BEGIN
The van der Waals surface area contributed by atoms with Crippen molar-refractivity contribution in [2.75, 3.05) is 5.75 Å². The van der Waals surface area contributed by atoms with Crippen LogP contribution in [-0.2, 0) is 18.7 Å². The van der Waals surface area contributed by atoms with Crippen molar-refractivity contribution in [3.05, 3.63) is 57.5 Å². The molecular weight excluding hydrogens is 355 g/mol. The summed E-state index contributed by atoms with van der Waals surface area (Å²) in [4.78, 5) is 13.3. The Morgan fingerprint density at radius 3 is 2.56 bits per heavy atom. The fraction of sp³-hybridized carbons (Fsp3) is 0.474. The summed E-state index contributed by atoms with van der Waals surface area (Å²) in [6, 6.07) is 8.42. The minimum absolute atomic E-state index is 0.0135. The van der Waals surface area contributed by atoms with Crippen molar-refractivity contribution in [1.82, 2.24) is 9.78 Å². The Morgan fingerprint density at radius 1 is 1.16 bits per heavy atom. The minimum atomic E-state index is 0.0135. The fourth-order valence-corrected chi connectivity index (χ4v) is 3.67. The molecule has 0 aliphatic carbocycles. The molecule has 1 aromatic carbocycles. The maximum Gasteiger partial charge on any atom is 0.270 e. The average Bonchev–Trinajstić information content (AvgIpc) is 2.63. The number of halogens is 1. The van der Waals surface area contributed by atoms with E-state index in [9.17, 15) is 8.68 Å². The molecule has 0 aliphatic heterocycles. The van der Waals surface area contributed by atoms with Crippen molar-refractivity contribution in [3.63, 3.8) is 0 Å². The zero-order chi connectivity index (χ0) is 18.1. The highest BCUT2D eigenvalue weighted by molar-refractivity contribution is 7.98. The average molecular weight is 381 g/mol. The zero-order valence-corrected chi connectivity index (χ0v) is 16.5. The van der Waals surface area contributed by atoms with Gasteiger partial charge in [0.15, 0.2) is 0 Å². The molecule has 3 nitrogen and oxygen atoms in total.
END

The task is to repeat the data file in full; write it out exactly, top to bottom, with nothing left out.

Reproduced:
The van der Waals surface area contributed by atoms with Crippen molar-refractivity contribution in [2.75, 3.05) is 5.75 Å². The van der Waals surface area contributed by atoms with Crippen LogP contribution in [-0.2, 0) is 18.7 Å². The van der Waals surface area contributed by atoms with Crippen molar-refractivity contribution in [3.05, 3.63) is 57.5 Å². The molecular weight excluding hydrogens is 355 g/mol. The summed E-state index contributed by atoms with van der Waals surface area (Å²) in [4.78, 5) is 13.3. The Morgan fingerprint density at radius 3 is 2.56 bits per heavy atom. The fraction of sp³-hybridized carbons (Fsp3) is 0.474. The summed E-state index contributed by atoms with van der Waals surface area (Å²) in [6, 6.07) is 8.42. The minimum absolute atomic E-state index is 0.0135. The van der Waals surface area contributed by atoms with Crippen molar-refractivity contribution in [1.82, 2.24) is 9.78 Å². The Morgan fingerprint density at radius 1 is 1.16 bits per heavy atom. The minimum atomic E-state index is 0.0135. The fourth-order valence-corrected chi connectivity index (χ4v) is 3.67. The molecule has 0 aliphatic carbocycles. The molecule has 1 aromatic carbocycles. The maximum Gasteiger partial charge on any atom is 0.270 e. The average Bonchev–Trinajstić information content (AvgIpc) is 2.63. The number of halogens is 1. The van der Waals surface area contributed by atoms with E-state index in [9.17, 15) is 8.68 Å². The molecule has 0 aliphatic heterocycles. The van der Waals surface area contributed by atoms with Crippen molar-refractivity contribution in [3.63, 3.8) is 0 Å². The zero-order chi connectivity index (χ0) is 18.1. The highest BCUT2D eigenvalue weighted by molar-refractivity contribution is 7.98. The average molecular weight is 381 g/mol. The zero-order valence-corrected chi connectivity index (χ0v) is 16.5. The van der Waals surface area contributed by atoms with Gasteiger partial charge in [0.15, 0.2) is 0 Å². The molecule has 3 nitrogen and oxygen atoms in total.